Jeremy Jackson, Christopher Renfro, Jason L. Rinehart and Aaron Bauer worked on building the “Orb Making Devices” that would be used to create the Light Orbs. Many designs were discussed everything from the traditional taped up LED light string to some super complicated mechanical devices. Jeremy and Chris came up with a genius design, The final Orb Maker was a series of metal and PVC pipes with a LED light string on the inside connected to speaker wire on one end, a counter weight on the other end and a old car window crank handle to make the spinning easy with an on/off switch in just the right spot! Hours and hours went into creating 12 Orb Makers and many thanks go out to Jeremy Jackson!
Most of us arrived a day early on July, 18th to get everything prepared and to get acquainted. The first day the weather SUCKED it was a dreary day with constant drizzling rain; despite the weather a lot of prep work happened on July 18th. We tested and made final adjustments on the Orb Making Devices, the base camp was set up and the location in the field was selected. That night we gathered together around a fire to come up with a final strategy to accomplish the goal of breaking the World Record!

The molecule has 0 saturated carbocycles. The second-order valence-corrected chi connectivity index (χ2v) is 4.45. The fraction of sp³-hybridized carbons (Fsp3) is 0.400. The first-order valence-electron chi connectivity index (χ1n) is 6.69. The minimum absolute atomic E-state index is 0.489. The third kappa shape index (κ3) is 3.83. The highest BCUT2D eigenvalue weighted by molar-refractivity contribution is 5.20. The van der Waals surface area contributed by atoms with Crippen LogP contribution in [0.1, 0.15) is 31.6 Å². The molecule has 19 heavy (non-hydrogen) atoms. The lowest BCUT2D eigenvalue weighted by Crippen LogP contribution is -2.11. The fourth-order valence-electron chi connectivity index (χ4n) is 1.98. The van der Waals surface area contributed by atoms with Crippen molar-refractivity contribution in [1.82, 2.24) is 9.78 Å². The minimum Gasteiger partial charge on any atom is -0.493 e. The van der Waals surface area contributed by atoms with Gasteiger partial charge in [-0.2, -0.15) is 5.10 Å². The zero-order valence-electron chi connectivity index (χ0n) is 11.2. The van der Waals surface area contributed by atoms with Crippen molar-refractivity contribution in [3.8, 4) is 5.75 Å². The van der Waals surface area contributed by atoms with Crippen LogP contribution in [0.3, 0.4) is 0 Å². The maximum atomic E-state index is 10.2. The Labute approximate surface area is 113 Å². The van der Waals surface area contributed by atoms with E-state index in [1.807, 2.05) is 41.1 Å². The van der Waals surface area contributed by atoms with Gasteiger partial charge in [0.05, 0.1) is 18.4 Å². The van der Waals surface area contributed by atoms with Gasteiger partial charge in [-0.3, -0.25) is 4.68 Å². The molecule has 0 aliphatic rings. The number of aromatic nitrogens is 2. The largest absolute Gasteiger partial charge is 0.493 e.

During the daylight hours of July 19th, 2014 thankfully the weather was better with clearer skies. Much preparation was left to do, we marked off the lowest section of flat land in the field in a rectangle shape 80’ wide by 160’ long. We posted a small yellow flag every 8 feet to mark the center location of the orbs that we would create, the record breaking image was set to be 10 Light Orbs wide by 20 Light Orbs long making a total of 200 Light Orbs in a Single Photograph.
The diameter of each of the Light Orbs was approximately 7 feet wide, we allowed for a 1 foot space in between so that the Light Orbs would be easily distinguishable from one another in the final image. The grass in the field was really high so Jeremy and Jason used weedeaters to mow the field around EACH of the 200 flags in a circular pattern to allow the Orb Making Devices to spin freely.
Other than the grass and the weather, another challenge was to find an angle high enough that would allow for all of the Light Orbs to be seen by the camera, to accomplish this there were a few different strategies. Jason Rinehart used a ladder and climbed high into a tree to find his angle.